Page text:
This quote in particluar stuck out to me, because I often experience both negative emotions (sadness, fear, inadequacy) alongside feelings of love and feelings of sexual arousal when I feel “jealous”: 

“…jealousy can feel like a powerful blend of all emotions at once. Love, sexual arousal, fear, and anger may all be blended together into one gigantic ball of energy that threatens to overwhelm the rational mind.” (chapter 6)

She talks about Dr. Ron Mazur’s different types of jealousy: possessive, fear, competition, ego, exclusion/time. The types that I have a lot of experience with is fear jealousy and exclusion/time jealousy. I have also experienced competition jealousy and only once experienced ego jealousy. While competition jealousy is related to feelings of being inadequate in comparison with a partner’s partner and feeling the need to compete with this person, ego jealousy is related to how you will be perceived by others or by a partner’s partner. The different implications for these different feelings is helpful in identifying ways to manage jealousy in these different forms. For example, when I experience fear jealousy I ask for emotional reassurance and support from J. When I experience exclusion/time jealousy I ask for information (about a partner, encounter, date, etc), and I also ask for the two of us to create space to reconnect and be with each other.

One of her strategies is to learn to replace feelings of jealousy with feelings of compersion (learning theory says that it is easier to replace behaviors with new ones instead of simply getting rid of the original). Anapol also has an e book on this specific tool that I am hoping to read soon:

“Instead of focusing on your own discomfort and fears, try putting your attention on your partner. Think of the happiness and pleasure your partner may be experiencing and how your partner’s good feelings will eventually be passed on to you. If this seems impossible, try imagining a situation which is less threatening to you but still touches on your jealousy triggers.” (chapter 6)

This is also important to remember, as J and I ran into this very situation (especially when we first opened up). Her point that jealousy triggers need to be managed as a team and not as a tool of manipulation is also key:

“Trying to have a rational and reasonable conversation with a jealous person is useless at best and very likely counterproductive.

Once the emotional storm has passed or before it has blown in is a far better time to work on identifying your personal jealousy triggers and ask your partner to help find ways to work around them. Many partners will resist taking total responsibility for managing another’s jealousy but are usually happy to negotiate solutions that help each get what they want. The key is to approach managing jealousy as a shared project both can cooperate on instead of pitting one person against another or allowing one partner to use his or her jealousy to manipulate the other or make the other wrong.” (chapter 6)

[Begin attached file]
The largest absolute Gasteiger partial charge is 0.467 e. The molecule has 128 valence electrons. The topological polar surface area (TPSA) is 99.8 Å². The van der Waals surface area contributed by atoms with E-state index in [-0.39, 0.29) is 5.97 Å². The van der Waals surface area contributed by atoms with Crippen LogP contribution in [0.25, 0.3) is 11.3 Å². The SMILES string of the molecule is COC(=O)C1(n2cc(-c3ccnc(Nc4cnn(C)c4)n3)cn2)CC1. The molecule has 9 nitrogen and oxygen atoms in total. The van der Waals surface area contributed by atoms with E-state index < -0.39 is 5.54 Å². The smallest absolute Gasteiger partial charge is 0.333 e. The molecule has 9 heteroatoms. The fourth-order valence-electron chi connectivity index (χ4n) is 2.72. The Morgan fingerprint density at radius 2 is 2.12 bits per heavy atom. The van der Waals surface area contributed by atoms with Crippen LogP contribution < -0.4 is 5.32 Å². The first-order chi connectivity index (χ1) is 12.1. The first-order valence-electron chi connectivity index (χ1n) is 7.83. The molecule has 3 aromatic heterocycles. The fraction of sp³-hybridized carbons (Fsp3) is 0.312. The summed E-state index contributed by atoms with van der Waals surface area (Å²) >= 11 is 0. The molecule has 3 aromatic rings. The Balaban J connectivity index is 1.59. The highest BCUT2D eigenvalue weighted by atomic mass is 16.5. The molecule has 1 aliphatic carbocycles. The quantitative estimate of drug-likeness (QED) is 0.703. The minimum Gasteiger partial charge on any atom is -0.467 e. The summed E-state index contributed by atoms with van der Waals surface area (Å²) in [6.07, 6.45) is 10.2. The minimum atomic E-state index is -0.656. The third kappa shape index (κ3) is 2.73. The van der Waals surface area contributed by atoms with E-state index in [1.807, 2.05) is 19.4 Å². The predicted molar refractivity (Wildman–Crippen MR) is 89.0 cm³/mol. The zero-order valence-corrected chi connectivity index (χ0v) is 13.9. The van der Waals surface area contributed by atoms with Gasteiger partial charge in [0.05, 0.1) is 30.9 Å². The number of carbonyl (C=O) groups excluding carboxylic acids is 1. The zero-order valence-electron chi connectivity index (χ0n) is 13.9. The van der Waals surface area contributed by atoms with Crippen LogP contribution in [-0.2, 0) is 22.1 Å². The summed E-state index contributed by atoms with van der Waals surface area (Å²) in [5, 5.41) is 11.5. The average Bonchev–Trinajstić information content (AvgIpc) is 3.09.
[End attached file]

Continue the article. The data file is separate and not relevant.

She discusses systematic desensitization, which is identical (from what I can tell) to Labriola’s phobia model. This includes increasing the discomfort, gently pushing on boundaries, and putting a larger goal into much smaller and more manageable situations. I find this approach really helpful in managing jealousy triggers and creating the relationship with J that we both desire.

-I also really enjoyed her chapter on international contexts for polyamory. It was really interesting to read about how polyamory is framed in different cultures and the different challenges that accompany polyamory relationships when there are different cultural legacies and messages at play. One of the most interesting pieces to me was how in the UK and other European countries polyamory is seen more as an agent of political change, whereas in the US it is often seen as a tool for personal growth. I think this speaks pretty clearly to how interdependence is a common value in the EU, whereas individualism is a strong value in the US.

All in all, I would recommend Anapol’s book for people who already have familiarity with nonmonogamy and polyamory. I would not recommend it for people just starting their open relationship explorations, because I think she presents a very particular viewpoint on what polyamory is and what it includes. Her book needs to be seen in light of all the other ways that people practice nonmonogamy and polyamory, and then I think it is possible for the reader to take away the pieces that resonate.